Tutorial :Using flock() to lock a stream is only assured to work under what circumstances?



Question:

This is a question from PHP zend exam,

Using flock() to lock a stream is only assured to work under what circumstances?

  • When running in a Linux environment local filesystem
  • When accessing the stream of the local filesystem
  • When running in a Windows environment and accessing a share
  • When accessing a bi-directional stream
  • When accessing a read-only stream


Solution:1

A stream has this set of operations â€" write, read, close, flush (mandatory, even if they are no ops) and seek, cast, stat, set_option (optional). When you request a file lock, the set_option operation is called.

Just from here, you can see that being bi-directional or read-only has nothing to do with this. One could implement an arbitrary wrapper, make the writes and reads have some effect and yet not implement set_option, because it's optional. Likewise, one could implement a no-op write operation and yet handle file locks in my set_option implementation. Running in a Linux environment is also irrelevant, since what matters is what the stream supports.

(NOTE: I'm not sure what "running in a Linux environment local filesystem" means. I admitted it means "running PHP from the local filesystem in a Linux environment" as opposed to e.g. "running PHP from an AFS filesystem in a Linux environment". It if means "accessing a stream that backs the local filesyste in a Linux environment", this is probably the correct answer, given the manual warning described below).

The remaining questions involve the STDIO streams. Now, when checking if a stream supports blocking with stream_supports_lock, PHP doesn't actually try a flock, it passes the set_option operation a special value that queries "does this stream support file locking"? The STDIO stream operation always responds it does, so it would appear that all the two remaining answers are correct.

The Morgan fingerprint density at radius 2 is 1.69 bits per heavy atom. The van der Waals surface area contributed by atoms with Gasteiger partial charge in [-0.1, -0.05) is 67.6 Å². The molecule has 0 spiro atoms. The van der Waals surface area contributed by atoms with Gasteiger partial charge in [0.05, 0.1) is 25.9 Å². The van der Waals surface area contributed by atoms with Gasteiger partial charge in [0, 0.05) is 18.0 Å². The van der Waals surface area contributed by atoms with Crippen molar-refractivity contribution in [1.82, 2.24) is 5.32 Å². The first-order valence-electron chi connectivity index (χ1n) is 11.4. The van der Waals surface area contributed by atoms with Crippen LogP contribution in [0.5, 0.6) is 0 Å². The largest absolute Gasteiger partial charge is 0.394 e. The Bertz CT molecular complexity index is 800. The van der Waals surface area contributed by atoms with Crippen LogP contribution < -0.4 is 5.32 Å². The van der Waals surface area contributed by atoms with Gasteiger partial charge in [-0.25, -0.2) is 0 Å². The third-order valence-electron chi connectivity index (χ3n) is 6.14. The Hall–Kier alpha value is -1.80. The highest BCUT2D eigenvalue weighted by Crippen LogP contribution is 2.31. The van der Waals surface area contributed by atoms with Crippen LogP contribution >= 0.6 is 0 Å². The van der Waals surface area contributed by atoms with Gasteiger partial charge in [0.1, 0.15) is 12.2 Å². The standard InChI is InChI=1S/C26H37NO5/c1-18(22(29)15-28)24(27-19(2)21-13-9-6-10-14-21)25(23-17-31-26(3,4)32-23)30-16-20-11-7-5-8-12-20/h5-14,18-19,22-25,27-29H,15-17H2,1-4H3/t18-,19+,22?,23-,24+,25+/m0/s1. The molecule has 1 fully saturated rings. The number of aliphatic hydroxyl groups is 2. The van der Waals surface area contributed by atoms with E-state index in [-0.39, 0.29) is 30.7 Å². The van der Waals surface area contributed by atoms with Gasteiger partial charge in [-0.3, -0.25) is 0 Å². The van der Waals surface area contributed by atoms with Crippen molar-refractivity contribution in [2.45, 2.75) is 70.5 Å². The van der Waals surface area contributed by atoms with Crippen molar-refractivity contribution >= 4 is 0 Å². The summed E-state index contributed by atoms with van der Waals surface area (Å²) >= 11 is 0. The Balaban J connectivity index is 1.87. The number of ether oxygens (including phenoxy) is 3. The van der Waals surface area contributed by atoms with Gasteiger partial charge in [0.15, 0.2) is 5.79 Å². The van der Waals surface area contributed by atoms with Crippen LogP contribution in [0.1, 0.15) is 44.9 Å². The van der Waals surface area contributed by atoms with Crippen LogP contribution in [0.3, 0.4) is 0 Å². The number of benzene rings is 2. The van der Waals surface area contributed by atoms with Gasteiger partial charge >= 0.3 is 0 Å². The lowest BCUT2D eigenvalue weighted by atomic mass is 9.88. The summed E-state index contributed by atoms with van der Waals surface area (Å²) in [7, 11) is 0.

However, the fact the set_option operation claims it supports file locking doesn't make it true. When you actually try to acquire the lock, it may fail. So when is it guaranteed to work? Surely not Windows shares, since these can be backed by almost anything. We're left with "on the local filesystem". So the answer is, by elimination

When accessing the stream of the local filesystem

Note, however, the (admittedly outdated) warning in the manual:

flock() is not supported on antiquated filesystems like FAT and its derivates and will therefore always return FALSE under this [sic] environments (this is especially true for Windows 98 users).


Solution:2

Oh, good question.

Checking if a stream supports locking was only added in 5.3, but the streamWrapper example class has a stream_lock method that seems to "always" have existed. stream_lock suggests that it can also work on streams that can be blocked.

I don't expect you can flock a socket, so it looks like your answer is #2: You can safely know that flocking a stream will work when the stream is a (local) file.

(How flock operates on remote files (NFS, CIFS) is up to the service providing those remote files. Some older versions of various NFS daemons do not support flock at all, for example.)


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